Google Finally Gets Involved In Torrent Search Engine Lawsuit... But Just To Reject 'Red Flag' DMCA Violations

from the but-of-course dept

TorrentFreak is noting that Google has, perhaps for the first time, waded into any of the lawsuits concerning torrent search engines, filing an amicus brief in the ongoing IsoHunt appeal. In the past, other torrent search engines have been somewhat upset that Google has stayed quiet, noting that many of the arguments used against them could equally apply to Google. Google, of course, has stayed away because it goes to great lengths these days to avoid any appearance of "supporting piracy."

While TorrentFreak (and IsoHunt) seems surprised or disappointed by Google's actual amicus brief in the IsoHunt case, it's really not surprising. Google's participation here is entirely about the YouTube/Viacom lawsuit and appeal. What was really notable about the original IsoHunt ruling, was that it was the only real legal ruling that said that you could violate the DMCA even in absence of takedown notices. That is, it highlighted the idea of "red flag" awareness of infringement. This was the key issue in the YouTube/Viacom lawsuit. Google argues that as long as YouTube took down any content it received a takedown notice on, it was in compliance and protected by safe harbors. Viacom leaned heavily on the IsoHunt ruling, to claim that the DMCA doesn't just cover takedown notice responses, but also requires a response to "red flag" infringement.

However, Google knows that the IsoHunt ruling is basically the only legal precedent out there that reads the DMCA in this manner. So, from Google's perspective, dumping that reasoning is key. So its amicus brief still argues that IsoHunt is guilty of contributory infringement, a la the Grokster standard, but not because of red flag infringement. So, I don't find it that "unexpected" that Google got involved, or filed the brief that it did. It's focused entirely on its own lawsuit here, and hoping that the appeals court will take away the one serious case that Viacom has in its pocket for the YouTube appeal.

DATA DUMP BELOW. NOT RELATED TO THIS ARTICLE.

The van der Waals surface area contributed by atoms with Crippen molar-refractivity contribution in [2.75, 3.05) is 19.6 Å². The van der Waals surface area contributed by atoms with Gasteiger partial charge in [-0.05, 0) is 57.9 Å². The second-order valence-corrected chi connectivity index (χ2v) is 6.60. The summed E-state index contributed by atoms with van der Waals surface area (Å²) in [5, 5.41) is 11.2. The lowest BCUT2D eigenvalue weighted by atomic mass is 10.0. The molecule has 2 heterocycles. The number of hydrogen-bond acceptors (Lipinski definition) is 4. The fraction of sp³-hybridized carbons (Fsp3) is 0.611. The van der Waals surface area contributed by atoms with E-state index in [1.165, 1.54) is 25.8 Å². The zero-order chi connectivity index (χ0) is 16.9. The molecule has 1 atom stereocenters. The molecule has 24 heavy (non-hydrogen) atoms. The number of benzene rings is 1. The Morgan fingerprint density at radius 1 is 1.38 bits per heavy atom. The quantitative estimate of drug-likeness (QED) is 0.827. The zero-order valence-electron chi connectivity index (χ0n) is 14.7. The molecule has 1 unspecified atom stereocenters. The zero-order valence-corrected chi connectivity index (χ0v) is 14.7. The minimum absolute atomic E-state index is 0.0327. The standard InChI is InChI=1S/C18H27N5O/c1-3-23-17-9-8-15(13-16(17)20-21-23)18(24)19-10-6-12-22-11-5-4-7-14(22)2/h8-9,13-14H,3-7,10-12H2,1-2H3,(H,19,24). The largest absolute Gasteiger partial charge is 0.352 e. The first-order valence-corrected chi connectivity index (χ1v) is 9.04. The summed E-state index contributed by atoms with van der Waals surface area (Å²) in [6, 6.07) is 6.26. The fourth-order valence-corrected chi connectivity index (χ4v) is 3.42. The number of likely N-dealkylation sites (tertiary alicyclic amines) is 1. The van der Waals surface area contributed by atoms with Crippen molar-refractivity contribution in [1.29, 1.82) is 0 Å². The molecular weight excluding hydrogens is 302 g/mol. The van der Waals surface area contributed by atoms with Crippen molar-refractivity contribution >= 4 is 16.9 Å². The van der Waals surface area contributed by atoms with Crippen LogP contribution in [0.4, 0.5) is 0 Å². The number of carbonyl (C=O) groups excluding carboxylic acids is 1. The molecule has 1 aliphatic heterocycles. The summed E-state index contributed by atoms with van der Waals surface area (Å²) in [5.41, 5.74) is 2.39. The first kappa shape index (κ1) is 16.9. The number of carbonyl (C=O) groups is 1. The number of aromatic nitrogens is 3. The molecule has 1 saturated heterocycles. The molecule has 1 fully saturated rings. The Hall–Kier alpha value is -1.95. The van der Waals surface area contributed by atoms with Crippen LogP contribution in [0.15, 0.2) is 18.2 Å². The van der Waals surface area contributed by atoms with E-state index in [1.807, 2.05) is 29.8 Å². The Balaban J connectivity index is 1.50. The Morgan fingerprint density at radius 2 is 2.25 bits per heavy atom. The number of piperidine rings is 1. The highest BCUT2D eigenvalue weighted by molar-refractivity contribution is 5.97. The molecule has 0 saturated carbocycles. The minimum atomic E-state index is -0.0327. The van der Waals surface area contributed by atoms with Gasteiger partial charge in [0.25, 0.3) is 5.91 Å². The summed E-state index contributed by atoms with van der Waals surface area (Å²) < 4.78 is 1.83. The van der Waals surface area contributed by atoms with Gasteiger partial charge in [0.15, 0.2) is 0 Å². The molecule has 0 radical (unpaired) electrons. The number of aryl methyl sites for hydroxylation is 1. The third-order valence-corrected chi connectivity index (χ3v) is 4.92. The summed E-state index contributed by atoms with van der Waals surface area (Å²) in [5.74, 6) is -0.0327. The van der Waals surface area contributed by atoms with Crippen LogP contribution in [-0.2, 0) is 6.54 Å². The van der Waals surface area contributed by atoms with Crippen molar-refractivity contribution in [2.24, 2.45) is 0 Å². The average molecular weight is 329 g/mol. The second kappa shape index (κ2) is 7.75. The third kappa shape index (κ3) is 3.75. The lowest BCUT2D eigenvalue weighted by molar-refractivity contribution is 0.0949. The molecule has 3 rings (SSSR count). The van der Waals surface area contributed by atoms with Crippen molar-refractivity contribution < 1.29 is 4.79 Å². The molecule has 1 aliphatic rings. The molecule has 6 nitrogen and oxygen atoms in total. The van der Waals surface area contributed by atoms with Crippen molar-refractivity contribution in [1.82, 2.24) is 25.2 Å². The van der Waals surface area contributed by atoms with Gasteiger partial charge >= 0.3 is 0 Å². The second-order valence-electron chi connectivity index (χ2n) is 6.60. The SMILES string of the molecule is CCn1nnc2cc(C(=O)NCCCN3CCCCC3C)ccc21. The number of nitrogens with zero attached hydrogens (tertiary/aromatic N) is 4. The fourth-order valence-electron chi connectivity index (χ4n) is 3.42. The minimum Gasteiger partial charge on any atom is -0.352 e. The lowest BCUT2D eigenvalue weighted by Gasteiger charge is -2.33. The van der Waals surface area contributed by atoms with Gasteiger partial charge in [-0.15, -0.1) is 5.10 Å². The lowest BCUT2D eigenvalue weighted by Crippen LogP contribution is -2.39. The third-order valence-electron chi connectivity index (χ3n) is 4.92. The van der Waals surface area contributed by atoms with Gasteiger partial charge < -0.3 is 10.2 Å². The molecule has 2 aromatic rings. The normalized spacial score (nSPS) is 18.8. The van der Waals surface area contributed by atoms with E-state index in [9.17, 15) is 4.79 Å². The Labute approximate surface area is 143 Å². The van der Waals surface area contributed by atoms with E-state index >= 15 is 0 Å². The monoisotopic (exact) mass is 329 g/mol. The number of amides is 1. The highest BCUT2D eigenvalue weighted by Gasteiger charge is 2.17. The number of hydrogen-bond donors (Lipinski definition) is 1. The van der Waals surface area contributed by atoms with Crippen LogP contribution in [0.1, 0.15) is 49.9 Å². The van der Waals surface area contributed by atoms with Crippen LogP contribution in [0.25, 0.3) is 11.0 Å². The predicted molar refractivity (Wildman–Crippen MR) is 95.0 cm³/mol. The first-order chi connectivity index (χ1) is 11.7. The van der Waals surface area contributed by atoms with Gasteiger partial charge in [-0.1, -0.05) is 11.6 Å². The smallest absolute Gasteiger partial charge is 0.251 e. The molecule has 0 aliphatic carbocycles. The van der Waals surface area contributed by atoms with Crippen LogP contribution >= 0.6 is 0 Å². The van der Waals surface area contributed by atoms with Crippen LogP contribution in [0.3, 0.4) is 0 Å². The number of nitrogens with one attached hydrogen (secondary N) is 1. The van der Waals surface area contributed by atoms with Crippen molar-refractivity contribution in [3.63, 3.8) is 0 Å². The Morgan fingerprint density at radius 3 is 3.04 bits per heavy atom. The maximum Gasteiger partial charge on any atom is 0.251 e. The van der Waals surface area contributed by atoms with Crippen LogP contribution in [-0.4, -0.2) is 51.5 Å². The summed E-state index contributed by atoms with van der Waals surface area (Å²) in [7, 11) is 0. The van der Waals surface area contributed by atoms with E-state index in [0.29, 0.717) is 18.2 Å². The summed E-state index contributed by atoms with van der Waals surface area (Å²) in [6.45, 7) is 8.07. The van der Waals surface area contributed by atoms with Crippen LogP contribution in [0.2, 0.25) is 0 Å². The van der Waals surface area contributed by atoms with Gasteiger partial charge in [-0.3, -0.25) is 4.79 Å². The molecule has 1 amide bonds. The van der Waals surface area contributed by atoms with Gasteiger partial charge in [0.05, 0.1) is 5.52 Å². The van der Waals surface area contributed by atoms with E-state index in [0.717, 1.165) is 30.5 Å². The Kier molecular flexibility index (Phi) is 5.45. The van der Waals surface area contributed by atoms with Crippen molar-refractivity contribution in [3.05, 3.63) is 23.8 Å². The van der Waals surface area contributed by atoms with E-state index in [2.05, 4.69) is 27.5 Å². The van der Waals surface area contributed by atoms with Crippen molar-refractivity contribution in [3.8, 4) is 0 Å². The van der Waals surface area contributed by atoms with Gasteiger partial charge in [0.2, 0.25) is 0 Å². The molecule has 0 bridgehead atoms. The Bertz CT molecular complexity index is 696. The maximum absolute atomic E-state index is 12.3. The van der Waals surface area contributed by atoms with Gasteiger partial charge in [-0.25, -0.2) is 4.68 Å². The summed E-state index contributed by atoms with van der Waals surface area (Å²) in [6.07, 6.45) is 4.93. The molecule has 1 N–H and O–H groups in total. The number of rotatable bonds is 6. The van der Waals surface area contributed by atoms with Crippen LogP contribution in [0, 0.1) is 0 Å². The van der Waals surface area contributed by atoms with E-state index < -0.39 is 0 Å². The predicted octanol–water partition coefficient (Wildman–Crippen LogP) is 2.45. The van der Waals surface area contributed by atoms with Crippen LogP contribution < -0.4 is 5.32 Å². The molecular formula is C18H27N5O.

Filed Under: copyright, dmca, red flags, torrents
Companies: google, isohunt, mpaa, viacom, youtube


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  1. identicon
    Anonymous Coward, 21 Feb 2011 @ 8:48pm

    Re:

    Vicarious liability? Possibly, as it IsoHunt did have means at hand to mitigate infringing activities, as well as having received a direct financial benefit from its activities as a website.

    Contributory liability? Almost certainly under Grokster as being an active participant that had the direct effect of encouraging/inducing infringement by third parties. Some might argue that Sony is controlling, but that argument was dismissed in a 9-0 decision by the Supreme Court.

    The more pressing question, as noted by Google in its brief, is whether or not the DMCA should have even been considered in the course of the litigation. Independent of the DMCA IsoHunt's activities appear to fall under "bread and butter" copyright infringement principles associated with secondary liability.

    A still further question to ask is whether or not a torrent site can exist without running afoul of copyright law? The answer is "yes", but to run such a site in a compliant manner would not be a real money maker absent some other way for the site to monetize what it is doing. What other means are available for monitization I leave to those who work at Techdirt.

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